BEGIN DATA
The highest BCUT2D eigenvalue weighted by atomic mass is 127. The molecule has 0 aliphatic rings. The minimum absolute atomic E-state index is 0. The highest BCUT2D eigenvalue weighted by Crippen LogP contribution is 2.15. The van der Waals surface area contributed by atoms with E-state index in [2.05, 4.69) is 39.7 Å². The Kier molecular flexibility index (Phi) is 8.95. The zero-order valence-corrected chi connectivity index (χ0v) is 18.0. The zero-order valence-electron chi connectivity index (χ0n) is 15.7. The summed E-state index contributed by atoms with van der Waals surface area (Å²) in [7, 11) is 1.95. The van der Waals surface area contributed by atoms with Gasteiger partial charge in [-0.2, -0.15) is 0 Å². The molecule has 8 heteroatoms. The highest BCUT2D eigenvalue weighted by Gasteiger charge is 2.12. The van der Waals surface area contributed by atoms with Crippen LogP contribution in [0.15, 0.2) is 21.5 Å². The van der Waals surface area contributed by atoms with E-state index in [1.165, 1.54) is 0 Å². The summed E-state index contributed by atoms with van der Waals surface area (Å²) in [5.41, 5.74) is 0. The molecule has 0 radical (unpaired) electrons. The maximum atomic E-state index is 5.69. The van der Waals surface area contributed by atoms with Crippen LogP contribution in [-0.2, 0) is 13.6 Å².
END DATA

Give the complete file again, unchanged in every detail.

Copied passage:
The highest BCUT2D eigenvalue weighted by atomic mass is 127. The molecule has 0 aliphatic rings. The minimum absolute atomic E-state index is 0. The highest BCUT2D eigenvalue weighted by Crippen LogP contribution is 2.15. The van der Waals surface area contributed by atoms with E-state index in [2.05, 4.69) is 39.7 Å². The Kier molecular flexibility index (Phi) is 8.95. The zero-order valence-corrected chi connectivity index (χ0v) is 18.0. The zero-order valence-electron chi connectivity index (χ0n) is 15.7. The summed E-state index contributed by atoms with van der Waals surface area (Å²) in [7, 11) is 1.95. The van der Waals surface area contributed by atoms with Gasteiger partial charge in [-0.2, -0.15) is 0 Å². The molecule has 8 heteroatoms. The highest BCUT2D eigenvalue weighted by Gasteiger charge is 2.12. The van der Waals surface area contributed by atoms with Crippen LogP contribution in [0.15, 0.2) is 21.5 Å². The van der Waals surface area contributed by atoms with E-state index in [1.165, 1.54) is 0 Å². The summed E-state index contributed by atoms with van der Waals surface area (Å²) in [5.41, 5.74) is 0. The molecule has 0 radical (unpaired) electrons. The maximum atomic E-state index is 5.69. The van der Waals surface area contributed by atoms with Crippen LogP contribution in [-0.2, 0) is 13.6 Å².